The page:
On the 18th March 2017, Millwall celebrated the eleventh Dockers Day at The Den before facing Bury in a League One fixture. The occasion highlights Millwall’s historic links with the dock workers, which previously formed a large part of the fan base, with families of these workers still supporting the club today. This year’s Dockers Day also celebrated the 50th anniversary of a 59 home game unbeaten run, with some of the players involved invited to the game an collecting medals on the pitch beforehand.
Millwall Rovers were formed on the Isle of Dogs in 1885, 132 years ago. The club was formed by J.T. Morton workers, who opened their first English food processing plant on the Isle of Dogs in 1870. This plant attracted workers from across the UK, including many Dundee dockers, hence Millwall moving to a Dundee blue coloured shirt a few years ago.
Pride in Millwall’s roots
The club recognises its roots, rightly, and back in 2006 decided to hold an annual event in which a successful Millwall side of the past would be invited to a game and onto the pitch. The relation to docks is also where Millwall’s biggest rivalry comes from (West Ham). The majority of either side’s supporters were dock workers in shipyards on opposite sides of the Thames, with the two clubs located less than three miles apart.
The Dockers (now nicknamed the Lions) played at four different grounds around the Isle of Dogs in just 25 years, before moving south of the Thames in 1910. They were also renamed in this time, to Millwall Athletic (1889). Between 1910 and 1920, the ‘Athletic’ was dropped from the name, as Millwall joined the football league playing at The Den.
The unbeaten run and subsequent decline
1964-1967 saw The Lions go on a 59-game home unbeaten run (43 wins and 16 draws), which has not yet been beaten by a Millwall side. The squad included players such as Barry Rowan, Alex Stepney, Hugh Curran and Len Julians. The class of 1971 is another fond period for slightly older Millwall fans, as they went the whole season undefeated. Goalkeeper Bryan King, goalscoring midfielder Derek Possee and legends Harry Cripps and Barry Kitchener (who also has a stand at The Den named after him).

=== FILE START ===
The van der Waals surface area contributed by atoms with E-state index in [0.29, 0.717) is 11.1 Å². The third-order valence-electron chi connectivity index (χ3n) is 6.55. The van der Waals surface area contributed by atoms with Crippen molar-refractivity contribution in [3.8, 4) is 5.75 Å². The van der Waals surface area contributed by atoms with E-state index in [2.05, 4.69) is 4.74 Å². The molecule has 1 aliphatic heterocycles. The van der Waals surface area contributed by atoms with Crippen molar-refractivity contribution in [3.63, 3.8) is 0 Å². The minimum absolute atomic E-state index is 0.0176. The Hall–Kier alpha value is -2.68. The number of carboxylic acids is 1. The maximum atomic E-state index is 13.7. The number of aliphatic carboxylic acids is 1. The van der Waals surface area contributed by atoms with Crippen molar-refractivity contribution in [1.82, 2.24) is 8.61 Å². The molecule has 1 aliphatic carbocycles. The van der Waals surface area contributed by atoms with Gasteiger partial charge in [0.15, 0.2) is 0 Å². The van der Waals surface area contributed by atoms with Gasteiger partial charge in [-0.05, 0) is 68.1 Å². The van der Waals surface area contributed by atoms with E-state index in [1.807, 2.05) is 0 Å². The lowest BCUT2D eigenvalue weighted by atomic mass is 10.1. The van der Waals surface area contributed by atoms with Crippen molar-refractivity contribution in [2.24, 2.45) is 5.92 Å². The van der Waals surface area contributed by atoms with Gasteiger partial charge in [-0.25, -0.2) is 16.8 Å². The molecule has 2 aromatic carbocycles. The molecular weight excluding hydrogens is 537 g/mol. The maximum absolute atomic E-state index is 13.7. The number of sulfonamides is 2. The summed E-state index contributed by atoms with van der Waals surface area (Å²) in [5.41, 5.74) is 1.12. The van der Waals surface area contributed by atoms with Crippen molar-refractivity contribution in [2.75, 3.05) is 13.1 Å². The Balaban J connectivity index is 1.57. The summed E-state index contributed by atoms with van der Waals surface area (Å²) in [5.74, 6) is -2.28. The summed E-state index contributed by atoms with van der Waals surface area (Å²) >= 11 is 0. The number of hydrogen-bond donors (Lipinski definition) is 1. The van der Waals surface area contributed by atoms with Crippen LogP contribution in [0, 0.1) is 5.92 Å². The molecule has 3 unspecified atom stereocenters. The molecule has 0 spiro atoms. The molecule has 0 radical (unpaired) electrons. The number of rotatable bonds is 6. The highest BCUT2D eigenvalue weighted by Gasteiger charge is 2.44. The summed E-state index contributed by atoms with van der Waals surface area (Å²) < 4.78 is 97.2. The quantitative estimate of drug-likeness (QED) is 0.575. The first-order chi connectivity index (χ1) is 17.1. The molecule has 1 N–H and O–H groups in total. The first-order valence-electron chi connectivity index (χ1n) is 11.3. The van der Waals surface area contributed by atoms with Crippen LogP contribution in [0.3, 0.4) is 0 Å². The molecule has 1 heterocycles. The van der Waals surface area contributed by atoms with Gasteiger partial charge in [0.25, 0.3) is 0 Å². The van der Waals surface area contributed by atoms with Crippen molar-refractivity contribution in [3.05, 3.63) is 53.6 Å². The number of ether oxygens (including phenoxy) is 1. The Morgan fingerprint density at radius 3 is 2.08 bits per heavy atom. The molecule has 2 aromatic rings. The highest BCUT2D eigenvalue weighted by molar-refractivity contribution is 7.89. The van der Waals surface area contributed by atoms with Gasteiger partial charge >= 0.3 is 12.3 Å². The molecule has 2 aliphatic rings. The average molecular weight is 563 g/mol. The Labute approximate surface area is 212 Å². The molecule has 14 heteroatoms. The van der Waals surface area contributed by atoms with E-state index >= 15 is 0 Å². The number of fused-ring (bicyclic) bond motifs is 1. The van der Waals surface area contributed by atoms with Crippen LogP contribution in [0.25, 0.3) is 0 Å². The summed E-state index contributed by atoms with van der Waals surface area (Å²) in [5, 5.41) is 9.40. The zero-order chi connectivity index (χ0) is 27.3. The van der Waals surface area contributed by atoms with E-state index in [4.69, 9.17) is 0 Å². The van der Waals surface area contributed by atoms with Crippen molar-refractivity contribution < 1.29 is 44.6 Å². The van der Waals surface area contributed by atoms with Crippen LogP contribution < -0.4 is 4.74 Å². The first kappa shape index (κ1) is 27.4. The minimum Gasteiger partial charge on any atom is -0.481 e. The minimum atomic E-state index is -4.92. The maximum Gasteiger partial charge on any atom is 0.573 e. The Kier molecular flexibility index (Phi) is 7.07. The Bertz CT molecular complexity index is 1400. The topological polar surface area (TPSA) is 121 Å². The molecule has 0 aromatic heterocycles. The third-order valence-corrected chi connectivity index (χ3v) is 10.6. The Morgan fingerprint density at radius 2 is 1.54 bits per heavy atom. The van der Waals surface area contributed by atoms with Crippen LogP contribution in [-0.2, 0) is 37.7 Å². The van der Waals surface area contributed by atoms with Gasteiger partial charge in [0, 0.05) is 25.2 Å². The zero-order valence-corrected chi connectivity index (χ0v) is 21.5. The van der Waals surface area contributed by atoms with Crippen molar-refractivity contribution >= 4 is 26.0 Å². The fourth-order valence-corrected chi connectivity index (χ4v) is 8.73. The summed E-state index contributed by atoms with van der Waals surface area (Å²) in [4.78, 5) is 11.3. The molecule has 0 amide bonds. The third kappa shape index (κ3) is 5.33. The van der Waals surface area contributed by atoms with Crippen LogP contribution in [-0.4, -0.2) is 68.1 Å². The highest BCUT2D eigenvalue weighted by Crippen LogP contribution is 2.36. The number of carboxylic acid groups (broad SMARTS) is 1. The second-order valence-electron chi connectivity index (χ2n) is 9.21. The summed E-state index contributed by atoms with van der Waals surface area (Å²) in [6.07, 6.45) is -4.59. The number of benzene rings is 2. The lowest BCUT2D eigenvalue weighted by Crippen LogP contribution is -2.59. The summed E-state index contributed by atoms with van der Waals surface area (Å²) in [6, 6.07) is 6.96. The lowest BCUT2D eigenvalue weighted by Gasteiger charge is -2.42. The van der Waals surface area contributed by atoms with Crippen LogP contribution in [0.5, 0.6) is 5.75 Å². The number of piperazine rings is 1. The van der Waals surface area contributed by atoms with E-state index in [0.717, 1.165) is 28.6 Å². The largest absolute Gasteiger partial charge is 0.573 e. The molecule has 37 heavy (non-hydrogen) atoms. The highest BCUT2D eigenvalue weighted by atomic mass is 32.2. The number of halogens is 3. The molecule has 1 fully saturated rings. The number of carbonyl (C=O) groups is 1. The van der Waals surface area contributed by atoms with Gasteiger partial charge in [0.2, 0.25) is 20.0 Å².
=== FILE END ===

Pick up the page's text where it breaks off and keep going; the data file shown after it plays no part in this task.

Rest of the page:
The late 80s and early 90s were a turbulent period for the Lions, with relegation from the top-flight and another stadium move. Millwall moved from The Den to what was originally known as The New Den (now simply The Den) in 1993.
It was just a few years after that Theo Paphitis became chairman, before Keith Stevens led Millwall to their first ever appearance at Wembley, in a Football League Trophy final. Mark McGhee became manager in September 2000, with the Lions going on to win the league and promotion to what is now the Championship. McGhee was sacked in late 2003, with Dennis Wise taking over as player-manager and taking Millwall to their first ever FA Cup final. The South London side remain the only second tier team to ever reach the Cup final. They were beaten 3-0 by Sir Alex Ferguson’s Manchester United at the Millenium Stadium, a result expected by many.
The following season saw Millwall make their only appearance in European football as they were knocked out in the first round proper of the UEFA Cup. This preceded a turbulent spell for the club, which saw a spell of four managers in one calendar year, and then relegation to League One.
The Harris era
In 2007, current chairman John Berylson took over the club, and helped to provide some stability. His first managerial appointment, Kenny Jackett, was in charge for five years. In that time he led the club to two consecutive League One play-off finals versus Scunthorpe and Swindon as well as an FA Cup semi-final whilst in the Championship. In May 2013, Jackett resigned, and Steve Lomas was appointed. Lomas failed to ever get going as Millwall manager, and was sacked on Boxing Day of the same year with the Lions in a relegation battle.
Ian Holloway then remarkably kept the side in the Championship with an unbeaten end to the season, but left the club in huge danger of relegation the following season after being sacked. Neil Harris became caretaker manager, and had ten games to save Millwall, which he couldn’t quite do with limited resources (in terms of poor players). If he had an extra five games or so, I think Millwall would have stayed up. Despite relegation being confirmed before the final game of the season, John Berylson decided that Harris had got some of the Millwall spirit back, and handed him the role on a permanent basis.
Harris’ record as Millwall manager speaks for itself, and is one of the best ever for the club. Last season the club almost won instant promotion back to the Championship, before losing to Barnsley in the play-off final at Wembley Stadium. This season, Harris took Millwall to an FA Cup Quarter final, where they were well-beaten. It ended a seventeen game unbeaten run just eight days after the Lions conceded their first goal in ten games. Harris’ side broke another record as Millwall became the first third tier side to beat three Premier League sides in one FA Cup run.